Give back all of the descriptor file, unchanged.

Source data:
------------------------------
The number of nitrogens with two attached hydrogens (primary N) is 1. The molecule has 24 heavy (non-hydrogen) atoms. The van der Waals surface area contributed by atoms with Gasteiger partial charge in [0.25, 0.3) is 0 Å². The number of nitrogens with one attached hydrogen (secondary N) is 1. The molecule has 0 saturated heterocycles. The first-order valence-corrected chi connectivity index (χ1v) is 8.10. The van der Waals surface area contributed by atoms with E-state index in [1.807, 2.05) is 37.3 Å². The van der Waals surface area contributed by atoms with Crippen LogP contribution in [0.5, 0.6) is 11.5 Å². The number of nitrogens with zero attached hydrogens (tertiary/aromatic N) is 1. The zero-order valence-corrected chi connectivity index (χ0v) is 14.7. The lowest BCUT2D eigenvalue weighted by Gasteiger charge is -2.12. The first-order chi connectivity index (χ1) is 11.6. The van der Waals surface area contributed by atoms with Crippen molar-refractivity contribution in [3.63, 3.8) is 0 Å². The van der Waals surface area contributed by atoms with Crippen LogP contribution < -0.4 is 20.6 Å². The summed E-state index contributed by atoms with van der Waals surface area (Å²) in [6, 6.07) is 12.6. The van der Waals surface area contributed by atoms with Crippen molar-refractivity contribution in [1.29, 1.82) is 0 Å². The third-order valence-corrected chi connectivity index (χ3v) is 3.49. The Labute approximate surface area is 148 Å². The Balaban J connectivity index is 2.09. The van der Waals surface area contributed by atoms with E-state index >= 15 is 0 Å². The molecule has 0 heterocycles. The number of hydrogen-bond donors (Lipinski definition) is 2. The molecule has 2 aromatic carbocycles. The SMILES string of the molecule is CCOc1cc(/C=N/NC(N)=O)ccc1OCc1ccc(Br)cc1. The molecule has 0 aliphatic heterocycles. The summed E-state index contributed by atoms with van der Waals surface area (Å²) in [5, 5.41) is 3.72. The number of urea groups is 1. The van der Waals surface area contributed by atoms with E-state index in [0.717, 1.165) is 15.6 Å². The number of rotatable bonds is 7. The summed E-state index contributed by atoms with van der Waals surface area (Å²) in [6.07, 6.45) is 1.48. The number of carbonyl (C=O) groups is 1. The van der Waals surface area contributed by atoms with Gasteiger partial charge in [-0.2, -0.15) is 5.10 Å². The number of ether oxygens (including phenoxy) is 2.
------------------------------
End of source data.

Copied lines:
The number of nitrogens with two attached hydrogens (primary N) is 1. The molecule has 24 heavy (non-hydrogen) atoms. The van der Waals surface area contributed by atoms with Gasteiger partial charge in [0.25, 0.3) is 0 Å². The number of nitrogens with one attached hydrogen (secondary N) is 1. The molecule has 0 saturated heterocycles. The first-order valence-corrected chi connectivity index (χ1v) is 8.10. The van der Waals surface area contributed by atoms with E-state index in [1.807, 2.05) is 37.3 Å². The van der Waals surface area contributed by atoms with Crippen LogP contribution in [0.5, 0.6) is 11.5 Å². The number of nitrogens with zero attached hydrogens (tertiary/aromatic N) is 1. The zero-order valence-corrected chi connectivity index (χ0v) is 14.7. The lowest BCUT2D eigenvalue weighted by Gasteiger charge is -2.12. The first-order chi connectivity index (χ1) is 11.6. The van der Waals surface area contributed by atoms with Crippen molar-refractivity contribution in [3.63, 3.8) is 0 Å². The van der Waals surface area contributed by atoms with Crippen LogP contribution < -0.4 is 20.6 Å². The summed E-state index contributed by atoms with van der Waals surface area (Å²) in [6, 6.07) is 12.6. The van der Waals surface area contributed by atoms with Crippen molar-refractivity contribution in [1.29, 1.82) is 0 Å². The third-order valence-corrected chi connectivity index (χ3v) is 3.49. The Labute approximate surface area is 148 Å². The Balaban J connectivity index is 2.09. The van der Waals surface area contributed by atoms with E-state index >= 15 is 0 Å². The molecule has 0 heterocycles. The number of hydrogen-bond donors (Lipinski definition) is 2. The molecule has 2 aromatic carbocycles. The SMILES string of the molecule is CCOc1cc(/C=N/NC(N)=O)ccc1OCc1ccc(Br)cc1. The molecule has 0 aliphatic heterocycles. The summed E-state index contributed by atoms with van der Waals surface area (Å²) in [5, 5.41) is 3.72. The number of urea groups is 1. The van der Waals surface area contributed by atoms with E-state index in [0.717, 1.165) is 15.6 Å². The number of rotatable bonds is 7. The summed E-state index contributed by atoms with van der Waals surface area (Å²) in [6.07, 6.45) is 1.48. The number of carbonyl (C=O) groups is 1. The van der Waals surface area contributed by atoms with Gasteiger partial charge in [-0.2, -0.15) is 5.10 Å². The number of ether oxygens (including phenoxy) is 2.